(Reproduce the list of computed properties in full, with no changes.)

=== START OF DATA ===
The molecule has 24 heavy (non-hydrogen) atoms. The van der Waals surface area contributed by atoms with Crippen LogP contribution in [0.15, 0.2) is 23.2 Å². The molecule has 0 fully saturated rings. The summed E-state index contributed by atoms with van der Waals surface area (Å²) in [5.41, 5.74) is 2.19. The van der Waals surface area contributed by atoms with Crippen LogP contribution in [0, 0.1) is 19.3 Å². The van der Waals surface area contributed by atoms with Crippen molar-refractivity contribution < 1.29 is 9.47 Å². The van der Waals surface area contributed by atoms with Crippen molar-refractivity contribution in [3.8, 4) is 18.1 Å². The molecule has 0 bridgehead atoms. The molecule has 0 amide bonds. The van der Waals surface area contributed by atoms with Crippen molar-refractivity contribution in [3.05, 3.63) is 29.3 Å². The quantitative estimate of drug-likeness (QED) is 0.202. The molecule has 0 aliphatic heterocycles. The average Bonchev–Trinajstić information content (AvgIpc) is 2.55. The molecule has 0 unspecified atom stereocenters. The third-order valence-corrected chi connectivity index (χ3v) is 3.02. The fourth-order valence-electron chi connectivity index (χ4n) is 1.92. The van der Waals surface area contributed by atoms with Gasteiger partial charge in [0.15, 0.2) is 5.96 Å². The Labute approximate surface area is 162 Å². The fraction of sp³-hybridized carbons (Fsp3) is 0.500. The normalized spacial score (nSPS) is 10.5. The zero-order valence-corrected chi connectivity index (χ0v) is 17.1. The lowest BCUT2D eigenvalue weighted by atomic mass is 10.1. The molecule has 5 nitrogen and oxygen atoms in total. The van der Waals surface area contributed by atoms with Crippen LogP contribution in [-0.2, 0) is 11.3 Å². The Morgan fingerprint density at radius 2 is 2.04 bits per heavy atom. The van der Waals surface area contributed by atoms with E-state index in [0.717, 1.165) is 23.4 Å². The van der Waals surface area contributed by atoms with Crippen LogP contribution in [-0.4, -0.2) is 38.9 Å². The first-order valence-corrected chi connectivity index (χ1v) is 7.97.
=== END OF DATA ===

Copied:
The molecule has 24 heavy (non-hydrogen) atoms. The van der Waals surface area contributed by atoms with Crippen LogP contribution in [0.15, 0.2) is 23.2 Å². The molecule has 0 fully saturated rings. The summed E-state index contributed by atoms with van der Waals surface area (Å²) in [5.41, 5.74) is 2.19. The van der Waals surface area contributed by atoms with Crippen LogP contribution in [0, 0.1) is 19.3 Å². The van der Waals surface area contributed by atoms with Crippen molar-refractivity contribution < 1.29 is 9.47 Å². The van der Waals surface area contributed by atoms with Crippen molar-refractivity contribution in [3.8, 4) is 18.1 Å². The molecule has 0 bridgehead atoms. The molecule has 0 amide bonds. The van der Waals surface area contributed by atoms with Crippen molar-refractivity contribution in [3.05, 3.63) is 29.3 Å². The quantitative estimate of drug-likeness (QED) is 0.202. The molecule has 0 aliphatic heterocycles. The average Bonchev–Trinajstić information content (AvgIpc) is 2.55. The molecule has 0 unspecified atom stereocenters. The third-order valence-corrected chi connectivity index (χ3v) is 3.02. The fourth-order valence-electron chi connectivity index (χ4n) is 1.92. The van der Waals surface area contributed by atoms with Gasteiger partial charge in [0.15, 0.2) is 5.96 Å². The Labute approximate surface area is 162 Å². The fraction of sp³-hybridized carbons (Fsp3) is 0.500. The normalized spacial score (nSPS) is 10.5. The zero-order valence-corrected chi connectivity index (χ0v) is 17.1. The lowest BCUT2D eigenvalue weighted by atomic mass is 10.1. The molecule has 5 nitrogen and oxygen atoms in total. The van der Waals surface area contributed by atoms with Crippen LogP contribution in [-0.2, 0) is 11.3 Å². The Morgan fingerprint density at radius 2 is 2.04 bits per heavy atom. The van der Waals surface area contributed by atoms with E-state index in [0.717, 1.165) is 23.4 Å². The van der Waals surface area contributed by atoms with Crippen LogP contribution in [-0.4, -0.2) is 38.9 Å². The first-order valence-corrected chi connectivity index (χ1v) is 7.97.